Physical mortifications as those which are not premeditated, those which are spontaneous, and in response to a particular temptation, such as St. Benedict hurling himself into thorn bushes, likewise have the vice of pride (if one were to pick a single vice) as its immediate, specific recipient - not lust. In a case as with Benedict, lust was the temptation, or its near occasion, to which the saint responded; but he did not do anything with lust or to it. The one thing he did was humble himself radically.
This kind of mortification has a twofold nature: the denial of the vice (not the denial of the vice's "existence" but the self-denial of choosing it), and the denial of engagement or rapport with the temptation, in the manner of response to the temptation. That is, the self-denial, being vehement with love for Christ, permeates also the manner of the denial, so that in the response to the temptation, or near occasion of sin, there is an intense, radical modesty that denies attribution of power to the prompted vice by immediate self-effacement: it does not dignify the temptation by answering like with like. It is as the answer of mockery, first through self-mockery. And the proud cannot stand before it.
Thus we also read that St. Francis of Assisi made a family of snowmen, when tempted in his calling to solitude and continence with thoughts of marriage, and took mock pride and joy in this "family" which he just made.
The image of St. Benedict diving into thorn bushes has in it, in a certain sense, the same manner of response which Christ had for Satan in the desert: He did not cede ground by answering with engagement. He appealed upwards, denying the temptation to abuse His own authority, and did so in a manner that denied, in His authoritative answers, making a display of that authority.
Contrast the foregoing with the practice that Christopher West suggests along with prayers of his own composition that make one's sexuality the mediation and focus of communication with God (and Mary) and as a response to your lusting: having his disciple lay on the floor in cruciform, thereby initiating an imitation of Jesus which is, to put it shortly, far from what Thomas à Kempis meant by the word:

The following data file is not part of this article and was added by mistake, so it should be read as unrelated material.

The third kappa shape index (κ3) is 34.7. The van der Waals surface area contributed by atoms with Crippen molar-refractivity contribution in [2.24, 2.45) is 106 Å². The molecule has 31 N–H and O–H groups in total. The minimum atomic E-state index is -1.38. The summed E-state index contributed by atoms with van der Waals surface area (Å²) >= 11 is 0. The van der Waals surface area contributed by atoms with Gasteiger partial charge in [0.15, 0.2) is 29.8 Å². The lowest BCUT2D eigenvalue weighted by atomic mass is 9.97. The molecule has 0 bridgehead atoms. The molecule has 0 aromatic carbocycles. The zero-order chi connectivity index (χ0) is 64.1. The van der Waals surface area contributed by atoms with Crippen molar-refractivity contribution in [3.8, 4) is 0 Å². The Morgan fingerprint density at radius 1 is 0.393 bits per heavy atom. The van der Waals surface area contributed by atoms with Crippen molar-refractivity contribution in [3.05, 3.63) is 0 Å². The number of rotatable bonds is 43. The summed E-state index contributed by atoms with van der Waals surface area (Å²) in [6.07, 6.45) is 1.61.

"When lust tempts you, or even overwhelms you, you might say a prayer like this: Lord, I thank you for the gift of my sexual desires. I surrender this lustful desire to you and I ask you please, by the power of your death and resurrection, to "untwist" in me what sin has twisted so that I might experience the transformation of sexual desire as you intend--as the desire to love in your image.
To reinforce your decision to "die" to lust, you may also want to place yourself in the shape of a cross--hands outstretched--while repeating the above prayer." (Theology of the Body for beginners, pgs. 47-48)
"...to "untwist" in me what sin has twisted..."
I note the rather abstract way of referring to one's sins or sinfulness - or rather, of not referring to one's sinfulness. But seriously, what if the "lust that is tempting you" is more just the heat of concupiscence? "Untwist in me what sin has twisted"? While lying on the floor in cruciform? Is that what the normal teenager, or anyone, is supposed to do? Not go outside and play soccer with his friends or some such at that moment? He's supposed to lie down in cruciform and pray "Untwist in me what sin has twisted"? When one hasn't given in to the temptation?
Isn't that rather...twisted?
Yes, one is to give over everything - mind, that's everything - to Christ. But in West's prayer together with its practice (which, frankly, stinks of spiritual pride), it's as if one is to regard one's own "lust" as something worthy of Him. And to surrender this sexual-desire-as-the-flipside-of-lust, apart from everything else about you, as though it was just such a precious offering - the singular lamb of your being.
Your lusts are the sacrificial lamb and you - on the floor in cruciform - are the priest making the offering? Aren't you a holy priest then, to make such a sacrifice; not the blood of mere animals, but your own lusts! Surely only you are a worthy enough priest to enter into the sanctuary of your own flesh and there sacrifice the lamb of your lusts! And there you are on the floor with your arms outstretched. Truly, these lusts were the sons of your immanent holy desires! Those holy desires became sin for you so that you could be redeemed!
What if you're Buffalo Bill from The Silence of the Lambs? All that twistedness must mean one heck of a lot of holy desire. Man, what an offering!
This should not really be astonishing, as though it were off the mark, since in his latest book At the Heart of the Gospel, Christopher West tells one of those corny, forward-this-story-to-twelve-other-people-if-you-love-the-Lord-and-if-you-don't-love-Him-then-feel-free-to-delete-it lame, make-believe stories of his that he likes to claim are true:
He tells the story of a child with his mother in church and the child asks his mother who that man is up there on the cross and the mother tells him it is Jesus. And the child in horror says “Mommy, don’t say that, we’re in a church!”
Meaning that the child only ever heard the word Jesus spoken as a bad word (His name taken in vain) and thus attributes any time the name is spoken to the name itself being bad.
Yeah: big eyeroll.
Then after telling that story, West goes on to say how the same thing has happened with the words, "sex" and "sexuality".
Yes, and then we understand what he's doing.